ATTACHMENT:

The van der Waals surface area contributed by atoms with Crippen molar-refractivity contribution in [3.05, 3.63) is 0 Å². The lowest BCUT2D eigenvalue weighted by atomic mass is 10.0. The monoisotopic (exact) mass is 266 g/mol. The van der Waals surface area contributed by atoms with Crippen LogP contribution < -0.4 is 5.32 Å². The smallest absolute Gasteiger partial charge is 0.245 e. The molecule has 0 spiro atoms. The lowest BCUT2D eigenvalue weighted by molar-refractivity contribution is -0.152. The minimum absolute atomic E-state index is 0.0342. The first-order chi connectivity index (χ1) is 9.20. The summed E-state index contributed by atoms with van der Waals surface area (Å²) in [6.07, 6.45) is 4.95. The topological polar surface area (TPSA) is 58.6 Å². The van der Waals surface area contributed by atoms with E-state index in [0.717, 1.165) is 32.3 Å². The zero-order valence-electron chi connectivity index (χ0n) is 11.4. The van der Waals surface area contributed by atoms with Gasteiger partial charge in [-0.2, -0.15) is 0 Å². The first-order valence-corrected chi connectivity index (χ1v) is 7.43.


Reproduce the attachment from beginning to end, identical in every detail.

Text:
The van der Waals surface area contributed by atoms with Crippen molar-refractivity contribution in [3.05, 3.63) is 0 Å². The lowest BCUT2D eigenvalue weighted by atomic mass is 10.0. The monoisotopic (exact) mass is 266 g/mol. The van der Waals surface area contributed by atoms with Crippen LogP contribution < -0.4 is 5.32 Å². The smallest absolute Gasteiger partial charge is 0.245 e. The molecule has 0 spiro atoms. The lowest BCUT2D eigenvalue weighted by molar-refractivity contribution is -0.152. The minimum absolute atomic E-state index is 0.0342. The first-order chi connectivity index (χ1) is 9.20. The summed E-state index contributed by atoms with van der Waals surface area (Å²) in [6.07, 6.45) is 4.95. The topological polar surface area (TPSA) is 58.6 Å². The van der Waals surface area contributed by atoms with E-state index in [0.717, 1.165) is 32.3 Å². The zero-order valence-electron chi connectivity index (χ0n) is 11.4. The van der Waals surface area contributed by atoms with Gasteiger partial charge in [-0.2, -0.15) is 0 Å². The first-order valence-corrected chi connectivity index (χ1v) is 7.43.